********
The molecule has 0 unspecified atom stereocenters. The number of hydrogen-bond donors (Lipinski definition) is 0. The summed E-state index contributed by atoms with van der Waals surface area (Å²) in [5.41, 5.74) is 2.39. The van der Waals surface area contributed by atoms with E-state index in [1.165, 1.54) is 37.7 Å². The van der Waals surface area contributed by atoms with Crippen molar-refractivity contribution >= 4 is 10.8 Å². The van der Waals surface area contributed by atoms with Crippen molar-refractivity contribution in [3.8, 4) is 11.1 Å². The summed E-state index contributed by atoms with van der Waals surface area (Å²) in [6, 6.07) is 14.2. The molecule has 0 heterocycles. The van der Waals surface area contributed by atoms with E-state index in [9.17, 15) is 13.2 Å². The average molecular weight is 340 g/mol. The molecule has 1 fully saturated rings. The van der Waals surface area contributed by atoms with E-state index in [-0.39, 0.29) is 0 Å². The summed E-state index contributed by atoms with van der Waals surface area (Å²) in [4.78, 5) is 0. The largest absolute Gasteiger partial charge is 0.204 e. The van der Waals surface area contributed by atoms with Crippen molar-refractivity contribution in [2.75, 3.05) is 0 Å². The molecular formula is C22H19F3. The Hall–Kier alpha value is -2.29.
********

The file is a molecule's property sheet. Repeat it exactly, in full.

The molecule has 0 unspecified atom stereocenters. The number of hydrogen-bond donors (Lipinski definition) is 0. The summed E-state index contributed by atoms with van der Waals surface area (Å²) in [5.41, 5.74) is 2.39. The van der Waals surface area contributed by atoms with E-state index in [1.165, 1.54) is 37.7 Å². The van der Waals surface area contributed by atoms with Crippen molar-refractivity contribution >= 4 is 10.8 Å². The van der Waals surface area contributed by atoms with Crippen molar-refractivity contribution in [3.8, 4) is 11.1 Å². The summed E-state index contributed by atoms with van der Waals surface area (Å²) in [6, 6.07) is 14.2. The molecule has 0 heterocycles. The van der Waals surface area contributed by atoms with E-state index in [9.17, 15) is 13.2 Å². The average molecular weight is 340 g/mol. The molecule has 1 fully saturated rings. The van der Waals surface area contributed by atoms with E-state index in [-0.39, 0.29) is 0 Å². The summed E-state index contributed by atoms with van der Waals surface area (Å²) in [4.78, 5) is 0. The largest absolute Gasteiger partial charge is 0.204 e. The van der Waals surface area contributed by atoms with Crippen molar-refractivity contribution in [2.75, 3.05) is 0 Å². The molecular formula is C22H19F3. The Hall–Kier alpha value is -2.29.